In other words, Kelly, a coach who has won zero playoff games and has beaten only one team this season and may never coach again in the NFL after this Sunday, is more highly evolved than the rest of the league. Interesting.

Shortly after Kelly’s press conference, Seahawks head coach Pete Carroll spoke to Bay Area reporters on a conference call. Carroll is a Super Bowl champion and one of the best head coaches in the country.

“Pete,” I said. “This week, you’re facing an offense that never huddles. In your opinion, what is the value of a huddle?”

He paused. “That’s a good question,” he said. “This game was kind of designed behind huddling — guys getting together and talking about it and then going out and playing the next play.

“(Not huddling is) kind of a sign of the times, the ability to communicate on higher levels and more quickly. That’s really what it is. But, it takes away from the interchange and interaction that happens in the huddle and on the way to the line of scrimmage.

“There are a lot of players historically that have elevated other guys around them with those kind of connections. You just go back to the old days with the Niners when Joe was talking to Jerry when they were breaking the huddle and he’s reminding (Rice) about this and that. If Jerry was standing out there on the flank the whole time, that conversation wouldn’t take place.”

Pay attention to what Carroll is saying, Chip. Learn something. Have some respect. Huddles enable player-to-player communication, quarterback-to-wide receiver communication, wide-receiver-to-wide-receiver communication, tackle-to-tackle communication. Communication between players who don’t stand near each other in offensive formations. This is important.

Huddling allows players to ask each other what they’re seeing from specific defensive backs or defensive ends or linebackers. Huddling allows players to ask each other for tips from one play to the next. Huddling allows players to make adjustments during drives and not just between them when they’re on the sideline.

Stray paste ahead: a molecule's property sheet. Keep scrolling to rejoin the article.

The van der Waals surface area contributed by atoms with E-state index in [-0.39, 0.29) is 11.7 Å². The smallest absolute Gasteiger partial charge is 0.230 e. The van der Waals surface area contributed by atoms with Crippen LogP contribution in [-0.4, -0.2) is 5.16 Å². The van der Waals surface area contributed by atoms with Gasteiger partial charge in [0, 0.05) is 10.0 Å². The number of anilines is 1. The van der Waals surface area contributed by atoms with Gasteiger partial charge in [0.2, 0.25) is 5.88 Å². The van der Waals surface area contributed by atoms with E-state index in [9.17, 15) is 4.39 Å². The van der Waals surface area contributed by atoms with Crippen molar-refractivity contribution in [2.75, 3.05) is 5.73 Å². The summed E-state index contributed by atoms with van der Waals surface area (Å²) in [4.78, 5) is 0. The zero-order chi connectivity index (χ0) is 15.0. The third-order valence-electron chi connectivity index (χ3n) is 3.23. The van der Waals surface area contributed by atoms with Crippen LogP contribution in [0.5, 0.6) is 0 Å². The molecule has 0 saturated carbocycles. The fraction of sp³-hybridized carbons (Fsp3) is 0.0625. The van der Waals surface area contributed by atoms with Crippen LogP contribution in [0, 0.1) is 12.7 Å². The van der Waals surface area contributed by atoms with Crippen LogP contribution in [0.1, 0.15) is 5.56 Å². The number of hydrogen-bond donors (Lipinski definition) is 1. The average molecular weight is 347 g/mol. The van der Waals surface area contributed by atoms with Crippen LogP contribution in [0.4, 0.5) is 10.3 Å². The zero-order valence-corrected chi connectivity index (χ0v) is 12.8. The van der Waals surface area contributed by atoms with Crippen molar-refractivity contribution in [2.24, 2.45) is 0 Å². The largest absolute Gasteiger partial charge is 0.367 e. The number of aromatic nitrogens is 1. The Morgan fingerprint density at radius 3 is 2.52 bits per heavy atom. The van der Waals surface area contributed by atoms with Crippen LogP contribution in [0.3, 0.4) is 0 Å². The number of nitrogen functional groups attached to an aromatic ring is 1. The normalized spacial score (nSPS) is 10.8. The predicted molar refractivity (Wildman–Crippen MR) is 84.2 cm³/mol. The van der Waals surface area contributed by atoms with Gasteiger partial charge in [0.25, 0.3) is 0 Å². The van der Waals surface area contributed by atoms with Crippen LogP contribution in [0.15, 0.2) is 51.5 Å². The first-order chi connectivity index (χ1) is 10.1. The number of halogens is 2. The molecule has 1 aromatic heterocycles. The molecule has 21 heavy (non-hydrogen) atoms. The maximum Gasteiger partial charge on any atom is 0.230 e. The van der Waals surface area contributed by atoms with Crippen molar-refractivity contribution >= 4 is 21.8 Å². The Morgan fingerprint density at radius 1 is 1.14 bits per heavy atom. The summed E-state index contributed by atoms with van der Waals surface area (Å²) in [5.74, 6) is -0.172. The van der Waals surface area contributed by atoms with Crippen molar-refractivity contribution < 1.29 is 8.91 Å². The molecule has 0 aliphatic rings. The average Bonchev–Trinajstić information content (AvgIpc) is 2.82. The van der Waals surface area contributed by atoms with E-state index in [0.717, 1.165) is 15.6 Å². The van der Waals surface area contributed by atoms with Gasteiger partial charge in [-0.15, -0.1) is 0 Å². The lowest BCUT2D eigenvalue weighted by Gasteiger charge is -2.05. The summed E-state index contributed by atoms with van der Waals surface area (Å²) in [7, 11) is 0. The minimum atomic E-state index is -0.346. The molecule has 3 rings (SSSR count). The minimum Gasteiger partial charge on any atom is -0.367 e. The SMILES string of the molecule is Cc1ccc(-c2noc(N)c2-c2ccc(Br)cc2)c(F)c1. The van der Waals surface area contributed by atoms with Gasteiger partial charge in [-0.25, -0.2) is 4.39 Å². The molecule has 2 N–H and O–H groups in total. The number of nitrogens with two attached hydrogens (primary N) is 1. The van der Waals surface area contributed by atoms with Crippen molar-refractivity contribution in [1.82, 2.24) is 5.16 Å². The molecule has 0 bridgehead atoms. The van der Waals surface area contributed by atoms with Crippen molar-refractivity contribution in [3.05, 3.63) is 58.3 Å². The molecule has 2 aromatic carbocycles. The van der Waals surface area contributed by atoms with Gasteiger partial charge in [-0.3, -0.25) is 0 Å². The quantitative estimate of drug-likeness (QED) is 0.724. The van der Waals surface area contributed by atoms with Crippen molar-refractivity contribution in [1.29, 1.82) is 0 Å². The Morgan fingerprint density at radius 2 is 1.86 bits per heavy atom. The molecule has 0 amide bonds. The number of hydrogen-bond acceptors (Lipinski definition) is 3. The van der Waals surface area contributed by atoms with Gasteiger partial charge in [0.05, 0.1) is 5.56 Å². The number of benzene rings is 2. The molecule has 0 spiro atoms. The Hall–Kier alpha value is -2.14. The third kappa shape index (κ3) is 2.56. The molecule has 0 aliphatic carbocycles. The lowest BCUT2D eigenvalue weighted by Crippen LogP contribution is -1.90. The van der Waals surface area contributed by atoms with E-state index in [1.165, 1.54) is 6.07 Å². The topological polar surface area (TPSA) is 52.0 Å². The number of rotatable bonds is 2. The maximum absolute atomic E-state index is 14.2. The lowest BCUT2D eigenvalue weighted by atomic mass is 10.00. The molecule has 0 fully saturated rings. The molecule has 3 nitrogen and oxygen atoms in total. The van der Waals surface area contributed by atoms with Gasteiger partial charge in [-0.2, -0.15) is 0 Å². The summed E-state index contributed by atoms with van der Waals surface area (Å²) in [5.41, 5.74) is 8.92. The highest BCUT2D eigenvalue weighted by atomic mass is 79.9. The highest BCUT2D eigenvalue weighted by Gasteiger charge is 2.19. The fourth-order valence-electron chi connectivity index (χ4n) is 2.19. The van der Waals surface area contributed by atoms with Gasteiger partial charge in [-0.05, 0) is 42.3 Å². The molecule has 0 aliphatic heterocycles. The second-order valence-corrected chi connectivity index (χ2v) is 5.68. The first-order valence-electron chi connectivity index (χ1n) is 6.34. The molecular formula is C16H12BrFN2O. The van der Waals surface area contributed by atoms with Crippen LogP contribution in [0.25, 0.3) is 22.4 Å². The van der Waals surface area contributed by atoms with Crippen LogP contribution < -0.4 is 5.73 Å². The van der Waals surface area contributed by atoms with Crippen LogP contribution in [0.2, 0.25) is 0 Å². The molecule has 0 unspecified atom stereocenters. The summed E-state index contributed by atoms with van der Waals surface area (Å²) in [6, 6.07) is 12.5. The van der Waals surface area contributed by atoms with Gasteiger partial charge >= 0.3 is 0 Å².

Carroll values huddles. Bill Walsh valued huddles. Montana and Rice valued huddles. Kelly does not. He thinks player-to-player communication is overrated, thinks his voice is the only one that matters. He thinks he is omniscient. Hardly. In novels there are omniscient narrators, and there are unreliable narrators. Call Kelly one of the unreliable ones.

Watch the 49ers between plays this Sunday. Watch where Kelly’s players look. They don’t look at each other. They look to the sideline and stare at one of Kelly’s assistants as he hand-signals in the play. They are robots in Kelly’s system.

“Have you considered no huddle as a regular staple of your offense?” A reporter asked Carroll.

“Yeah, we’ve always talked about it,” he said. “We’re a little bit more old school, I guess.”

Long live the old school. Long live the huddle.

Grant Cohn writes sports columns and the “Inside the 49ers” blog for The Press Democrat’s website. You can reach him at grantcohn@gmail.com.